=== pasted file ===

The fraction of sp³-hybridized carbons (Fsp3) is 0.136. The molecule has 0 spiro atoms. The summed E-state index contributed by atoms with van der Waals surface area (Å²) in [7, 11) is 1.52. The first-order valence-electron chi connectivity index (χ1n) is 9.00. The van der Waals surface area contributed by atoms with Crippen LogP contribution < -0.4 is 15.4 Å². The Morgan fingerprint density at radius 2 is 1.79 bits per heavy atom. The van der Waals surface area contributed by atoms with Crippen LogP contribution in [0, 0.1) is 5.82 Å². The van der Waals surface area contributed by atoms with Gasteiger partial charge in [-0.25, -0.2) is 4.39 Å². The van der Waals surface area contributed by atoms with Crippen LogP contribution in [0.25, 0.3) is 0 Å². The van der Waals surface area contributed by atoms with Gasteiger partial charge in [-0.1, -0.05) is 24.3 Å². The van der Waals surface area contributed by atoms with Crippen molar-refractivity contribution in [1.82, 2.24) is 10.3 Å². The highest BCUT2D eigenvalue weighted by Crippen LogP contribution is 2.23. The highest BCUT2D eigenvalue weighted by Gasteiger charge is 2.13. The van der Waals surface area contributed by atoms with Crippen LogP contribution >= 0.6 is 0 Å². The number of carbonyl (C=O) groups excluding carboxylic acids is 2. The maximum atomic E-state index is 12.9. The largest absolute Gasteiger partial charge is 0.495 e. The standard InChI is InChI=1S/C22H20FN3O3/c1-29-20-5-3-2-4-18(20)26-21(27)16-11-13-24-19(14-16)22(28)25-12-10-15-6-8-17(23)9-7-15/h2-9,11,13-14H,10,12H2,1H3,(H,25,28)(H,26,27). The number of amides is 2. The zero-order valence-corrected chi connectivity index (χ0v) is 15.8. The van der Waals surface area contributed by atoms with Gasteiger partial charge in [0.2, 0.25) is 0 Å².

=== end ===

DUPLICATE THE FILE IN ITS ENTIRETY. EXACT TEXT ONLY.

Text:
The fraction of sp³-hybridized carbons (Fsp3) is 0.136. The molecule has 0 spiro atoms. The summed E-state index contributed by atoms with van der Waals surface area (Å²) in [7, 11) is 1.52. The first-order valence-electron chi connectivity index (χ1n) is 9.00. The van der Waals surface area contributed by atoms with Crippen LogP contribution < -0.4 is 15.4 Å². The Morgan fingerprint density at radius 2 is 1.79 bits per heavy atom. The van der Waals surface area contributed by atoms with Crippen LogP contribution in [0, 0.1) is 5.82 Å². The van der Waals surface area contributed by atoms with Gasteiger partial charge in [-0.25, -0.2) is 4.39 Å². The van der Waals surface area contributed by atoms with Crippen LogP contribution in [0.25, 0.3) is 0 Å². The van der Waals surface area contributed by atoms with Gasteiger partial charge in [-0.1, -0.05) is 24.3 Å². The van der Waals surface area contributed by atoms with Crippen molar-refractivity contribution in [1.82, 2.24) is 10.3 Å². The highest BCUT2D eigenvalue weighted by Crippen LogP contribution is 2.23. The highest BCUT2D eigenvalue weighted by Gasteiger charge is 2.13. The van der Waals surface area contributed by atoms with Crippen LogP contribution >= 0.6 is 0 Å². The number of carbonyl (C=O) groups excluding carboxylic acids is 2. The maximum atomic E-state index is 12.9. The largest absolute Gasteiger partial charge is 0.495 e. The standard InChI is InChI=1S/C22H20FN3O3/c1-29-20-5-3-2-4-18(20)26-21(27)16-11-13-24-19(14-16)22(28)25-12-10-15-6-8-17(23)9-7-15/h2-9,11,13-14H,10,12H2,1H3,(H,25,28)(H,26,27). The number of amides is 2. The zero-order valence-corrected chi connectivity index (χ0v) is 15.8. The van der Waals surface area contributed by atoms with Gasteiger partial charge in [0.2, 0.25) is 0 Å².